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E4/EAS/Progress Service

< E4‎ | EAS

Based on a user's interaction with an application, the application may wish to schedule work to be done by other worker threads. The work that is done on these other worker threads may or may not be presented to the user. If background work is being invoked automatically based on some conditions, it may not necessarily be useful to present this information to the user. However, if the user explicitly invokes an action that causes a long-running operation to begin, they may wish to know about this so that they can respond accordingly when the operation has completed or just cancel the operation outright.

Eclipse 3.x API

In Eclipse 3.x, there are a variety of classes and interfaces that exposes progress reporting and work scheduling features.

  • org.eclipse.jface.operation.IRunnableContext
  • org.eclipse.ui.progress.IProgressService
  • org.eclipse.ui.progress.IWorkbenchSiteProgressService
  • org.eclipse.jface.operation.IRunnableWithProgress
  • org.eclipse.core.runtime.jobs.Job
  • org.eclipse.core.runtime.jobs.ProgressProvider

Suppose an application wants to do some work, reporting some progress and errors. The essential application code (what is being done) is

monitor.beginTask("foo", 100);
try {
   doFirstHalfFoo();
   monitor.worked(50);
   doSecondHalfFoo();
} catch (FooException e) {
   status = new Status(IStatus.ERROR, "id", "foo failure message", e);
} finally {
   monitor.done();
}

The code structure depends on how the code is run. For scheduling work to be completed by a worker thread, the Jobs framework is used.

Job aJob = new Job("My long-running operation...") {
  protected IStatus run(IProgressMonitor monitor) {
  IStatus status = Status.OK_STATUS;
    monitor.beginTask("foo", 100);
    try {
       doFirstHalfFoo();
       monitor.worked(50);
       doSecondHalfFoo();
    } catch (FooException e) {
       status = new Status(IStatus.ERROR, "id", "foo failure message", e);
    } finally {
       monitor.done();
    }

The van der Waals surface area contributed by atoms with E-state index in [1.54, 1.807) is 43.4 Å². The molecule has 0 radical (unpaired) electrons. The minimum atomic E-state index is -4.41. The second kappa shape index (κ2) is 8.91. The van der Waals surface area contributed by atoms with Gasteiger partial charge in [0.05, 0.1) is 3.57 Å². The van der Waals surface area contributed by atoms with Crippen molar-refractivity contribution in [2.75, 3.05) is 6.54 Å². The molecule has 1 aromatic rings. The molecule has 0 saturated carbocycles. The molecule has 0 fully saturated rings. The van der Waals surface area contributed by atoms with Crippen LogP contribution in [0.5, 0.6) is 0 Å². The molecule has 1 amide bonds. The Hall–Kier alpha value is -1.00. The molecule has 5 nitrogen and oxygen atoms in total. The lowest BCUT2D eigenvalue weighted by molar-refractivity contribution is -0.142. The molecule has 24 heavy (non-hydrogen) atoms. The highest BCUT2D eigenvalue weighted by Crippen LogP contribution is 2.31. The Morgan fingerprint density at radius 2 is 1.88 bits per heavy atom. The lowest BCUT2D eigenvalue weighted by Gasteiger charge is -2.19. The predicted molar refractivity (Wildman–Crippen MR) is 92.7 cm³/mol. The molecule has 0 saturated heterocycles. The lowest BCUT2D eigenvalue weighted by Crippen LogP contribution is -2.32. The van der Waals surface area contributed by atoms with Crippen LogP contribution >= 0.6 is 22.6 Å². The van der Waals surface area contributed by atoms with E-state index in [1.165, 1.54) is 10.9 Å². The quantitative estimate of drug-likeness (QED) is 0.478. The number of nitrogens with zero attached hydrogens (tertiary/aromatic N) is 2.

return status;  }
};
// true to indicate that this job was initiated by a UI end user
aJob.setUser(true);

To show progress for the same work in a wizard, IRunnableWithProgress is used.

IRunnableWithProgress runnable = new IRunnableWithProgress() {
  public void run(IProgressMonitor monitor) {
    monitor.beginTask("foo", 100);
    try {
       doFirstHalfFoo();
       monitor.worked(50);
       doSecondHalfFoo();
    } catch (FooException e) {
       throw new InvocationTargetException(e);
    } finally {
       monitor.done();
    }
   }
};
 
try {
   getContainer().run((true, true, runnable);
} catch (InvocationTargetException e) {
   Status status = new Status(IStatus.ERROR, "id", "foo failure message", e.getCause());
   StatusManager.getManager().handle(status, StatusManager.SHOW);
} catch (InterruptedException e) {
   /* user canceled the operation, reset wizard state / do something about it */
}

Things get more complicated as soon as you deviate from the expected usage pattern. Suppose you want to report the progress of your job somewhere in addition to the progress view, and report errors locally. This has to happen in the client code.

Job aJob = new Job("My long-running operation...") {
  protected IStatus run(IProgressMonitor monitor) {
    IStatus status = Status.OK_STATUS;
    IProgressMonitor wrappedMonitor = new ProgressMonitorWrapper(monitor) {
       // override everything so that you can report it locally, too
        public void beginTask(String name, int totalWork) {
		super.beginTask(name, totalWork);
                someLocalMonitor.beginTask(name, totalWork);
	}
    };
    wrappedMonitor.beginTask("foo", 100);
    try {
       doFirstHalfFoo();
       wrappedMonitor.worked(50);
       doSecondHalfFoo();
    } catch (FooException e) {
       status = new Status(IStatus.ERROR, "id", "foo failure message", e);
    } finally {
       wrappedMonitor.done();
    }
    return status;  }
};
// true to indicate that this job was initiated by a UI end user
aJob.setUser(true);
// don't report errors in a separate dialog
aJob.setProperty(IProgressConstants.NO_IMMEDIATE_ERROR_PROMPT_PROPERTY, Boolean.TRUE);
// report errors the way I want to
aJob.addJobListener(new JobChangeAdapter() {
  public void done(JobChangeEvent event) {
    if (!status.isOK()) {
      updateStatus(event.getResult());
    }
  }
});

Critique

  • More code for how than what.
  • Code duplication since it's not easy to define what independently from how. See bug 293098.
  • Jobs and wizards/dialogs don't play well together
    • Need to wrap the monitor if you run a job or user can't see what's going on.
    • You can get unexpected blocking dialogs (see bug 276904)
    • Some constructs use jobs and provide no way to redirect progress. (DeferredTreeContentManager is IWorkbenchSiteProgressService savvy but can't show progress elsewhere and there's no easy way to wrap the monitor).
  • If you run some operation synchronously and want to report failure, you have to decide in-line whether its logged, shown, or both, but that decision is not always known on the calling side.
  • You can get broken if you call code that forks a job deep in the bowels of its implementation and your monitor wasn't expecting it. See bug 282333 and bug 244246.

Comments from --JohnA 15:30, 30 October 2009 (UTC) :

  • It's clear we need some common abstraction of the thing to run (Runnable, Job, IRunnableWithProgress, etc). Many components have worked around this with various bridging utilities. It needs to live low down so all bundles can use it